Wednesday, April 16, 2014

The Wolves of Tbilisi Street

From Top:  dog, hybrid pup, wolf
Apparently in the Caucasus Mountains of Georgia hybridization of wolves with shepherd dogs is a lot more common than anyone imagined, with about ten percent of sampled dogs and wolves showing evidence of genetic mixing.

And these crosses are not necessarily ancient or historical; two to three percent of the sampled wolves and dogs were identified as first-generation hybrids.

The study was undertaken as part of work exploring human-wolf conflict in Georgia. In the last decade or so, the frequency of wolf predation on cattle has increased in Georgia, and there have even been several reported attacks on humans and sightings of wolves in densely populated areas. One theory was that the attacks might not be coming from pure wild wolves, but from wolf-dog hybrids who have less fear of humans. Now, a first cut at the genetic evidence suggests that line of thinking may have legs.

As I have noted in the past, the differences between wolves, dogs, Coyotes, and Golden Jackals are so slight that they can ALL interbreed and produce fertile young (see pictures here).

This is not to say dogs, Coyotes, Golden Jackals, and wolves are not different.

Wolves and coyotes howl and almost never bark, while dogs bark and almost never howl.

Male and female alpha wolves lift their legs to pee, while all other wolf pack members squat to pee. With dogs, almost all males lift their legs, and almost all females squat.

With wolves, estrus occurs only once a year in January or February, while with most non-primitive dogs, estrus occurs twice a year, and can occur at any time.

There are other differences too -- physical differences. Wolves have a pre-caudal gland while dogs do not, and there is also a very small bone difference in the feet of one wolf sub-species.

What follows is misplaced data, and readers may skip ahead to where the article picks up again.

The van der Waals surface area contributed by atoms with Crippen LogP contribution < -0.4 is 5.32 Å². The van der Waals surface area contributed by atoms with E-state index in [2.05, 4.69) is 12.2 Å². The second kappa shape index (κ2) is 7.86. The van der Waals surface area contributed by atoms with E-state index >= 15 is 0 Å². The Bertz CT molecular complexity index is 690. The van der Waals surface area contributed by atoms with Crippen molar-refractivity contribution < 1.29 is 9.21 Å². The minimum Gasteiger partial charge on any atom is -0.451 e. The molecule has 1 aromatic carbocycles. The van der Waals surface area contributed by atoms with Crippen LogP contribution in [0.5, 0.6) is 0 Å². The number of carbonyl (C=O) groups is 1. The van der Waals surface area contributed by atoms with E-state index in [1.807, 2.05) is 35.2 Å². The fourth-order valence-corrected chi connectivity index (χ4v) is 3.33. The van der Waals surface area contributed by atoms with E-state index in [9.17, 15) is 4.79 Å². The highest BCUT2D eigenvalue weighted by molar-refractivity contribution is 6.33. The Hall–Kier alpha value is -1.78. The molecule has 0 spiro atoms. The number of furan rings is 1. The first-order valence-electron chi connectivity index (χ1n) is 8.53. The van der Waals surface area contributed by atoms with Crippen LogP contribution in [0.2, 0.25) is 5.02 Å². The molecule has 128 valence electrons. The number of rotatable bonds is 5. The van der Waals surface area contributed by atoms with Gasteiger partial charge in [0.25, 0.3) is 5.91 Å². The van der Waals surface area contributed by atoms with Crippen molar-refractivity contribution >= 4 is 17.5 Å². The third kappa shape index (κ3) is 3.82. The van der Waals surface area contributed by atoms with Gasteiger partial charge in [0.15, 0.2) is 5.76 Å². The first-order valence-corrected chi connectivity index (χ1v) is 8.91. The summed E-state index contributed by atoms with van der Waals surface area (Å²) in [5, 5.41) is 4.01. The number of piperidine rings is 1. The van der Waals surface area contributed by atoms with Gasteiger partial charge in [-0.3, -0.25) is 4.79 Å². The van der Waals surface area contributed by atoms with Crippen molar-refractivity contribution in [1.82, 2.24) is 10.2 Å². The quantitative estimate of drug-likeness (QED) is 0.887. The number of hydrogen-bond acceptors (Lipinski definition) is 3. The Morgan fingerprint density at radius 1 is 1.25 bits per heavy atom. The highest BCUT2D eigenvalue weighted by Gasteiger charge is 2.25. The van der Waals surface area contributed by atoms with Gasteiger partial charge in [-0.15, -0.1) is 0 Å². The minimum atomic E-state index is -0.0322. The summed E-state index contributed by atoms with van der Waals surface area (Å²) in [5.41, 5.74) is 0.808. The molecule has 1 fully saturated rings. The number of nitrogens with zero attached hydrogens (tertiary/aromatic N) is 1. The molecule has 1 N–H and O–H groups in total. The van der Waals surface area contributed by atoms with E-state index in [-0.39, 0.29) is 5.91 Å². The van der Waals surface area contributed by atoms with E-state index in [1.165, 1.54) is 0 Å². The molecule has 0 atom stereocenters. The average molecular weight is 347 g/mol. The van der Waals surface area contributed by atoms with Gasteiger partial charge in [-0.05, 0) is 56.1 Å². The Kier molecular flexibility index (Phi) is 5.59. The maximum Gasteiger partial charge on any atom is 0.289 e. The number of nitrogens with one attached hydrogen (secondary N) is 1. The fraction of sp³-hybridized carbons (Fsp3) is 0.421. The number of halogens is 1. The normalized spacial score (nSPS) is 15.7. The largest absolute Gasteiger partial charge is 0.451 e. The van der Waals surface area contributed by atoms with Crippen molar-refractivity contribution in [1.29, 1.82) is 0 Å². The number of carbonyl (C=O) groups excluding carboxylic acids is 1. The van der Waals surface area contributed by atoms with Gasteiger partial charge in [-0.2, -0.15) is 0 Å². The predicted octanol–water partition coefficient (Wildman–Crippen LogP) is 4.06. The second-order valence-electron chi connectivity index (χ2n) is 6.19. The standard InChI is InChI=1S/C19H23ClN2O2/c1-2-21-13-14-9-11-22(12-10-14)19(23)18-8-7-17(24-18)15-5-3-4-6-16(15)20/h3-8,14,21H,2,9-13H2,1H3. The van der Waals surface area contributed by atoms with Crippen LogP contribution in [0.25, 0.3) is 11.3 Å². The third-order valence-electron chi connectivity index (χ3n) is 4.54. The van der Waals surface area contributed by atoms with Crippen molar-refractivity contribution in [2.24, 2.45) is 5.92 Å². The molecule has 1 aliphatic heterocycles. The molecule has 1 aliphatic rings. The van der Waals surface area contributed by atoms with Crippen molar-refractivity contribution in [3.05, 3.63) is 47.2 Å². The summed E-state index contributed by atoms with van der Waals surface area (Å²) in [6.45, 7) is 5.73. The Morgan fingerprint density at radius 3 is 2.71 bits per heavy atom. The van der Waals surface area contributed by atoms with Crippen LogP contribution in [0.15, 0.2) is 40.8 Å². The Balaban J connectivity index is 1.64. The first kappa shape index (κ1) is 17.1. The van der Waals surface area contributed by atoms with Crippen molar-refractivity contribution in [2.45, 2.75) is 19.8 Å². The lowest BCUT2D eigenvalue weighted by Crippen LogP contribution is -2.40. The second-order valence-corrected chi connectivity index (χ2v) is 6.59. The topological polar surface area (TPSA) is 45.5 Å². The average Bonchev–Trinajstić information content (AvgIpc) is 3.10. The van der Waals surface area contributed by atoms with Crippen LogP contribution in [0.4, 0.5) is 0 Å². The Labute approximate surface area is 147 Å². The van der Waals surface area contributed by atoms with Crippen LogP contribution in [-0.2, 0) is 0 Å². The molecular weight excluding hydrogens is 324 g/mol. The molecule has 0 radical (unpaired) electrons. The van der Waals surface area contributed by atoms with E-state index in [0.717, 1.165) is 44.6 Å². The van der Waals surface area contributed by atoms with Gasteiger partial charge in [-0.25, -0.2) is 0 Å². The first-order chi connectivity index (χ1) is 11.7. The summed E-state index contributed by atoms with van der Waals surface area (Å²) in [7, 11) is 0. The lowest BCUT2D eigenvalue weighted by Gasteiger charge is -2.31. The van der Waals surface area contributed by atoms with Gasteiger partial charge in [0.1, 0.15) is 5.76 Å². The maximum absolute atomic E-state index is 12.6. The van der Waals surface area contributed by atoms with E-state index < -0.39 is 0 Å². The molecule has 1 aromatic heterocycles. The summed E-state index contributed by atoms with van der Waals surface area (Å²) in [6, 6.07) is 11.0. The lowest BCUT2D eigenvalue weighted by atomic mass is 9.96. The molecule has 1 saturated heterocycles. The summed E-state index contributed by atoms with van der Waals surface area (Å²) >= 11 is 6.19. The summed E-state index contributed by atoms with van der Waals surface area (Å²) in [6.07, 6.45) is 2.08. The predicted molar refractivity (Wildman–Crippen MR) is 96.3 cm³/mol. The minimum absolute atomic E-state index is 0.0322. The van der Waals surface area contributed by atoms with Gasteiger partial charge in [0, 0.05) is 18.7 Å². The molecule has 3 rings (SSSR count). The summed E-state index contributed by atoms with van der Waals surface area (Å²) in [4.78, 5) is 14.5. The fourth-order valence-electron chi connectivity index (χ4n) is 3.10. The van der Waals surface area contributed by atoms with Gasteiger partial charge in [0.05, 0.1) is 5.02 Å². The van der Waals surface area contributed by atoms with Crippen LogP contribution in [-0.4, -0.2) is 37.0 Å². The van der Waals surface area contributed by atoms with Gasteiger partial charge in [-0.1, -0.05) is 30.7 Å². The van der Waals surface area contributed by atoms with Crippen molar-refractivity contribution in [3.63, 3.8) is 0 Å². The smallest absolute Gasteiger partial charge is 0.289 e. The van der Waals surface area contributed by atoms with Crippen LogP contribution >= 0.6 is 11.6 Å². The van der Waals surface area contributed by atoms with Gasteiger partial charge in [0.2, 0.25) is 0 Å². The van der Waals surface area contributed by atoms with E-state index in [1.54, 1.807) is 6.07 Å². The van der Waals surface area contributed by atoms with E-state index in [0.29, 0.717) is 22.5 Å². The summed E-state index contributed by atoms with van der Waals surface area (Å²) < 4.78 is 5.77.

I go on to note:
The world of canids is one in which speciation is occurring and has not yet fully occurred. It is still a process, not an event.

And it is a process in which man is still very much stirring the pot.

In Alaska, Kazakhstan, Spain and Romania, there are still wolf pups being snatched from the wild and raised as dogs. These animals are so unreliable as pets that there are laws in almost every country prohibiting their ownership, but their ownership is so common that there's also a entire lexicon of language where the dogs are described as "Malamutes." In fact, many of the animals bought as wolves are Malamutes! Such is the plastic nature of dogs and wolves.

In Italy, Alaska, Minnesota, Spain, Ethiopia and the Middle East, wolves are occasionally crossing with dogs to create small unstable hybrids with the result being mostly wolf, but with sizable doses of dog coursing through the bloodstream.

Here in the U.S. no one knows what to make of the giant coyotes that have appeared in New York and Maine. They appear to be mostly wolf, but there's a little dog in there too.
Thanks to Lucas M. for sending the source article!

1 comment:

Rebekah and My Rotten Dogs said...

I was always under the impression that Eastern Coyotes were coywolves. I was not aware of the possibility of some dog sprinkled in there as well.